EDITOR’S NOTE: Each week we cross-post an excerpt from Katrina vanden Heuvel’s column at the WashingtonPost.com. Read the full text of Katrina’s column here.

Tuesday’s release of Hillary Clinton’s campaign memoir, What Happened, has already set off a new round of sniping and score-settling, providing grist for the media’s addiction to covering political intrigue at the expense of serious policy issues. In telling her side of the story, Clinton takes jabs at Senator Bernie Sanders (I-VT), former FBI director James B. Comey, and even former vice president Joe Biden. That’s her right. And her critics are likewise entitled to take issue with her portrayal of certain events. But rather than reopening old wounds and refighting past battles, maybe it would be healthier to reflect on how far Democrats have come since the beginning of 2016 and how the progressive wing is now ascendant in the party at the grass roots and to consider the contributions that Sanders’s campaign made toward building a more progressive party.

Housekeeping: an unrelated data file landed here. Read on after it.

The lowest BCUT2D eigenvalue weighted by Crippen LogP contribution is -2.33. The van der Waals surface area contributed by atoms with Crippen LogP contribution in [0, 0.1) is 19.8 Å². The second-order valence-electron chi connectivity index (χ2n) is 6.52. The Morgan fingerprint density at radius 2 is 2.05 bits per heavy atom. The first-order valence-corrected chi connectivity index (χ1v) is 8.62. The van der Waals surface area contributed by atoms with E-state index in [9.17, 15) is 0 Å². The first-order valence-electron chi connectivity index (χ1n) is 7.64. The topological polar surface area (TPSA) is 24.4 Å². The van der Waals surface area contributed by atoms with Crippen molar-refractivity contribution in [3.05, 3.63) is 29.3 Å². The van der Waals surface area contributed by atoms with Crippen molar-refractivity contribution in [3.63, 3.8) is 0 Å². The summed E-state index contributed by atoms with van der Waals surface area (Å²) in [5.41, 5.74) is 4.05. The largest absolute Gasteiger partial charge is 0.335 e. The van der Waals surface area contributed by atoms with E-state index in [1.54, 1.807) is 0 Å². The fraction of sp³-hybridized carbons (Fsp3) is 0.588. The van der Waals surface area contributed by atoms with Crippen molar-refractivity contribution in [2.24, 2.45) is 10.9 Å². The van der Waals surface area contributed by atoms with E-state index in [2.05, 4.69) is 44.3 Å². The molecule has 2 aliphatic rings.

Wednesday, Sanders will formally introduce legislation to provide “Medicare for All,” a policy that was central to his insurgent presidential campaign. Although Sanders has sponsored single-payer health-care plans for years, this will be the first time that he does so with meaningful support from prominent Democrats. Senators Kamala Harris (CA), Elizabeth Warren (MA), and Cory Booker (NJ)—rising party leaders and potential 2020 contenders—will be co-sponsoring the bill. Meanwhile, top Democrats including Senators Kirsten Gillibrand (NY), and Chris Murphy (CT) have also expressed support for the idea of Medicare for All.

“This is what an emerging party consensus looks like,” writes Vox’s Dylan Matthews. “Over time, some issues become so widely accepted within a party as to be a de facto requirement for anyone aspiring to lead it…. And the way things are going, soon no Democratic leader will be able to oppose single-payer.”

Read the full text of Katrina’s columnhere.